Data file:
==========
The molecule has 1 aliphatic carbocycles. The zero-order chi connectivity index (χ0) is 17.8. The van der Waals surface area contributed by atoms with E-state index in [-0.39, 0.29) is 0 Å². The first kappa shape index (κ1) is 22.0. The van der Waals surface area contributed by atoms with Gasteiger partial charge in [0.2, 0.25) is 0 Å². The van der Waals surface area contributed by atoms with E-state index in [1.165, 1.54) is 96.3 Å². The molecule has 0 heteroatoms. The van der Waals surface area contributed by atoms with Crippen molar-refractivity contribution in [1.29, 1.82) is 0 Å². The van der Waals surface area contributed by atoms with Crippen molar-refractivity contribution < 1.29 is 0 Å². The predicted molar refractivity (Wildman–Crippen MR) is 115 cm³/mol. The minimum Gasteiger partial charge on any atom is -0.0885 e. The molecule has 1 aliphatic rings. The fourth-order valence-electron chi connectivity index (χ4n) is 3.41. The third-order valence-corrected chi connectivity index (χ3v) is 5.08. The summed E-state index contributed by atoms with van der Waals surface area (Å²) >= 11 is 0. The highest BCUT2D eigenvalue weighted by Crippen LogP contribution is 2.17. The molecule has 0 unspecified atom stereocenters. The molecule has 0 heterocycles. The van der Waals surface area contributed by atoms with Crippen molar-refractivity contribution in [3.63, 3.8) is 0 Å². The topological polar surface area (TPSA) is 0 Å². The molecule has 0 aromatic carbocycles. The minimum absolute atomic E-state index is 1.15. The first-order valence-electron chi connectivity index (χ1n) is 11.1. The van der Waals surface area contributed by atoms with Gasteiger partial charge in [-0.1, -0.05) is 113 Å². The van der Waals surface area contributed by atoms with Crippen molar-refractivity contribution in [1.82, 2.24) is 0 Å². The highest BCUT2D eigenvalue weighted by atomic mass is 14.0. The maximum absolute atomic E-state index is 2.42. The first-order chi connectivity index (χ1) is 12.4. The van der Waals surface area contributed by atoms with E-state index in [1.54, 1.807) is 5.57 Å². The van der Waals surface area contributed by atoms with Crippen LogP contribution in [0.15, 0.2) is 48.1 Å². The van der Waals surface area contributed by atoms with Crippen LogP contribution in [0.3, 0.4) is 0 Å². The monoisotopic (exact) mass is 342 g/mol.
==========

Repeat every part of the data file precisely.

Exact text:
The molecule has 1 aliphatic carbocycles. The zero-order chi connectivity index (χ0) is 17.8. The van der Waals surface area contributed by atoms with E-state index in [-0.39, 0.29) is 0 Å². The first kappa shape index (κ1) is 22.0. The van der Waals surface area contributed by atoms with Gasteiger partial charge in [0.2, 0.25) is 0 Å². The van der Waals surface area contributed by atoms with E-state index in [1.165, 1.54) is 96.3 Å². The molecule has 0 heteroatoms. The van der Waals surface area contributed by atoms with Crippen molar-refractivity contribution in [1.29, 1.82) is 0 Å². The van der Waals surface area contributed by atoms with Crippen molar-refractivity contribution < 1.29 is 0 Å². The predicted molar refractivity (Wildman–Crippen MR) is 115 cm³/mol. The minimum Gasteiger partial charge on any atom is -0.0885 e. The molecule has 1 aliphatic rings. The fourth-order valence-electron chi connectivity index (χ4n) is 3.41. The third-order valence-corrected chi connectivity index (χ3v) is 5.08. The summed E-state index contributed by atoms with van der Waals surface area (Å²) >= 11 is 0. The highest BCUT2D eigenvalue weighted by Crippen LogP contribution is 2.17. The molecule has 0 unspecified atom stereocenters. The molecule has 0 heterocycles. The van der Waals surface area contributed by atoms with Crippen molar-refractivity contribution in [3.63, 3.8) is 0 Å². The topological polar surface area (TPSA) is 0 Å². The molecule has 0 aromatic carbocycles. The minimum absolute atomic E-state index is 1.15. The first-order valence-electron chi connectivity index (χ1n) is 11.1. The van der Waals surface area contributed by atoms with Gasteiger partial charge in [-0.1, -0.05) is 113 Å². The van der Waals surface area contributed by atoms with Crippen molar-refractivity contribution in [1.82, 2.24) is 0 Å². The highest BCUT2D eigenvalue weighted by atomic mass is 14.0. The maximum absolute atomic E-state index is 2.42. The first-order chi connectivity index (χ1) is 12.4. The van der Waals surface area contributed by atoms with E-state index in [1.54, 1.807) is 5.57 Å². The van der Waals surface area contributed by atoms with Crippen LogP contribution in [0.15, 0.2) is 48.1 Å². The van der Waals surface area contributed by atoms with Crippen LogP contribution in [0.3, 0.4) is 0 Å². The monoisotopic (exact) mass is 342 g/mol.